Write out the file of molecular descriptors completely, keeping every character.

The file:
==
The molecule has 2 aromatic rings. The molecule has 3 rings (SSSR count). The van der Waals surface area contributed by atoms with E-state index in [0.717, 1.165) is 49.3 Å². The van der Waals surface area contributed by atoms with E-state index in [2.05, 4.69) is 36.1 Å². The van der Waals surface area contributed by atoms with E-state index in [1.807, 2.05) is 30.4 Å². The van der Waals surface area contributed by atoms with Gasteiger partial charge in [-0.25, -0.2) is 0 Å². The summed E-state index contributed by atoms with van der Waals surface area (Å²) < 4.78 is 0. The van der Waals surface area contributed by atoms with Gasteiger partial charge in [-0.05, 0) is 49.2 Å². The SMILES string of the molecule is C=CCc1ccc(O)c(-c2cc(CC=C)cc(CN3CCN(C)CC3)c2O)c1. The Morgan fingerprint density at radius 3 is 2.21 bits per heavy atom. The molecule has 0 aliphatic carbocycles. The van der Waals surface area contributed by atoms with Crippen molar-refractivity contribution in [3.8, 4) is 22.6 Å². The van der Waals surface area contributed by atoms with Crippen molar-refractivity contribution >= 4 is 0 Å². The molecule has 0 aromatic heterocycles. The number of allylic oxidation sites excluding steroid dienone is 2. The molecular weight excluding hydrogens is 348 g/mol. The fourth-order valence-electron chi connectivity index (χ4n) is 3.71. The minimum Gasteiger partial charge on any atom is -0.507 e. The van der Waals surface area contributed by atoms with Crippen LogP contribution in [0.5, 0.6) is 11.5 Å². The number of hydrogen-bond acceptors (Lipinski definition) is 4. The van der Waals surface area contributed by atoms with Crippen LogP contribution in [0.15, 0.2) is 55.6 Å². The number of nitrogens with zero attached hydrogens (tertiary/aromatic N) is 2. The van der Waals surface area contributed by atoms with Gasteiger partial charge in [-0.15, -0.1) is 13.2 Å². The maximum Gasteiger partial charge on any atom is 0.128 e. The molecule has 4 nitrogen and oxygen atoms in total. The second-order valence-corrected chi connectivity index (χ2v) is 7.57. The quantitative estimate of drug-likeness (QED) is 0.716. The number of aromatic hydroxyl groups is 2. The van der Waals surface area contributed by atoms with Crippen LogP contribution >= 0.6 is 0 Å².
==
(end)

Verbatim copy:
The molecule has 2 aromatic rings. The molecule has 3 rings (SSSR count). The van der Waals surface area contributed by atoms with E-state index in [0.717, 1.165) is 49.3 Å². The van der Waals surface area contributed by atoms with E-state index in [2.05, 4.69) is 36.1 Å². The van der Waals surface area contributed by atoms with E-state index in [1.807, 2.05) is 30.4 Å². The van der Waals surface area contributed by atoms with Gasteiger partial charge in [-0.25, -0.2) is 0 Å². The summed E-state index contributed by atoms with van der Waals surface area (Å²) < 4.78 is 0. The van der Waals surface area contributed by atoms with Gasteiger partial charge in [-0.05, 0) is 49.2 Å². The SMILES string of the molecule is C=CCc1ccc(O)c(-c2cc(CC=C)cc(CN3CCN(C)CC3)c2O)c1. The Morgan fingerprint density at radius 3 is 2.21 bits per heavy atom. The molecule has 0 aliphatic carbocycles. The van der Waals surface area contributed by atoms with Crippen molar-refractivity contribution in [3.8, 4) is 22.6 Å². The van der Waals surface area contributed by atoms with Crippen molar-refractivity contribution >= 4 is 0 Å². The molecule has 0 aromatic heterocycles. The number of allylic oxidation sites excluding steroid dienone is 2. The molecular weight excluding hydrogens is 348 g/mol. The fourth-order valence-electron chi connectivity index (χ4n) is 3.71. The minimum Gasteiger partial charge on any atom is -0.507 e. The van der Waals surface area contributed by atoms with Crippen LogP contribution in [0.5, 0.6) is 11.5 Å². The number of hydrogen-bond acceptors (Lipinski definition) is 4. The van der Waals surface area contributed by atoms with Crippen LogP contribution in [0.15, 0.2) is 55.6 Å². The number of nitrogens with zero attached hydrogens (tertiary/aromatic N) is 2. The van der Waals surface area contributed by atoms with Gasteiger partial charge in [-0.15, -0.1) is 13.2 Å². The maximum Gasteiger partial charge on any atom is 0.128 e. The molecule has 4 nitrogen and oxygen atoms in total. The second-order valence-corrected chi connectivity index (χ2v) is 7.57. The quantitative estimate of drug-likeness (QED) is 0.716. The number of aromatic hydroxyl groups is 2. The van der Waals surface area contributed by atoms with Crippen LogP contribution >= 0.6 is 0 Å².